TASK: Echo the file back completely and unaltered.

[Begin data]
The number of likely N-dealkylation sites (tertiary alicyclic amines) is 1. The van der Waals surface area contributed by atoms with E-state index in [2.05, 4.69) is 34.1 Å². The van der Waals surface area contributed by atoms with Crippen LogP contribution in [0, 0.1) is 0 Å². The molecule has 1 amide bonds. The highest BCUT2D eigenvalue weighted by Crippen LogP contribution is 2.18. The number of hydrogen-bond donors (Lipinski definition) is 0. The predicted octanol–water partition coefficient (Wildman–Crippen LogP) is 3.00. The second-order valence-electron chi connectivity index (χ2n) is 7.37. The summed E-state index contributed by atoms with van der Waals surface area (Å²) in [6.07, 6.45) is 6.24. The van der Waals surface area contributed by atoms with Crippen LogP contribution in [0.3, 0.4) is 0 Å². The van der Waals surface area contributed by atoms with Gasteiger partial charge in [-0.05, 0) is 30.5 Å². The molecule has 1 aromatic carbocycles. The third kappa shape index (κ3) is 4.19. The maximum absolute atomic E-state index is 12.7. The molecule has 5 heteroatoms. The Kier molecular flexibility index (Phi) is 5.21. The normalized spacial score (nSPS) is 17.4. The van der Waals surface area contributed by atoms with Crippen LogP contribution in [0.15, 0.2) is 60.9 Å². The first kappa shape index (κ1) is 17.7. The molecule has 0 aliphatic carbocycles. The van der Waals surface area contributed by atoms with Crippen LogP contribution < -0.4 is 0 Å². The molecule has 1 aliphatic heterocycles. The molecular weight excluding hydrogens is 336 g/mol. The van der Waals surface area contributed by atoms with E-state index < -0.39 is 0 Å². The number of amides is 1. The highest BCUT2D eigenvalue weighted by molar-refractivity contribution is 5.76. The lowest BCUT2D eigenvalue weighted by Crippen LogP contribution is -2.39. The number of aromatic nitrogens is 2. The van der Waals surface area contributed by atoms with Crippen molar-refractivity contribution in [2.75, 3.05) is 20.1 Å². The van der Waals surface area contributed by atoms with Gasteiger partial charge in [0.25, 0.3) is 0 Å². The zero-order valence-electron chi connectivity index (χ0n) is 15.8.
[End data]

The number of likely N-dealkylation sites (tertiary alicyclic amines) is 1. The van der Waals surface area contributed by atoms with E-state index in [2.05, 4.69) is 34.1 Å². The van der Waals surface area contributed by atoms with Crippen LogP contribution in [0, 0.1) is 0 Å². The molecule has 1 amide bonds. The highest BCUT2D eigenvalue weighted by Crippen LogP contribution is 2.18. The number of hydrogen-bond donors (Lipinski definition) is 0. The predicted octanol–water partition coefficient (Wildman–Crippen LogP) is 3.00. The second-order valence-electron chi connectivity index (χ2n) is 7.37. The summed E-state index contributed by atoms with van der Waals surface area (Å²) in [6.07, 6.45) is 6.24. The van der Waals surface area contributed by atoms with Crippen LogP contribution in [0.3, 0.4) is 0 Å². The van der Waals surface area contributed by atoms with Gasteiger partial charge in [-0.05, 0) is 30.5 Å². The molecule has 1 aromatic carbocycles. The third kappa shape index (κ3) is 4.19. The maximum absolute atomic E-state index is 12.7. The molecule has 5 heteroatoms. The Kier molecular flexibility index (Phi) is 5.21. The normalized spacial score (nSPS) is 17.4. The van der Waals surface area contributed by atoms with Crippen LogP contribution in [0.15, 0.2) is 60.9 Å². The first kappa shape index (κ1) is 17.7. The molecule has 0 aliphatic carbocycles. The van der Waals surface area contributed by atoms with Crippen LogP contribution < -0.4 is 0 Å². The molecule has 1 aliphatic heterocycles. The molecular weight excluding hydrogens is 336 g/mol. The van der Waals surface area contributed by atoms with E-state index < -0.39 is 0 Å². The number of amides is 1. The highest BCUT2D eigenvalue weighted by molar-refractivity contribution is 5.76. The lowest BCUT2D eigenvalue weighted by Crippen LogP contribution is -2.39. The number of aromatic nitrogens is 2. The van der Waals surface area contributed by atoms with Crippen molar-refractivity contribution in [2.75, 3.05) is 20.1 Å². The van der Waals surface area contributed by atoms with Gasteiger partial charge in [0.25, 0.3) is 0 Å². The zero-order valence-electron chi connectivity index (χ0n) is 15.8.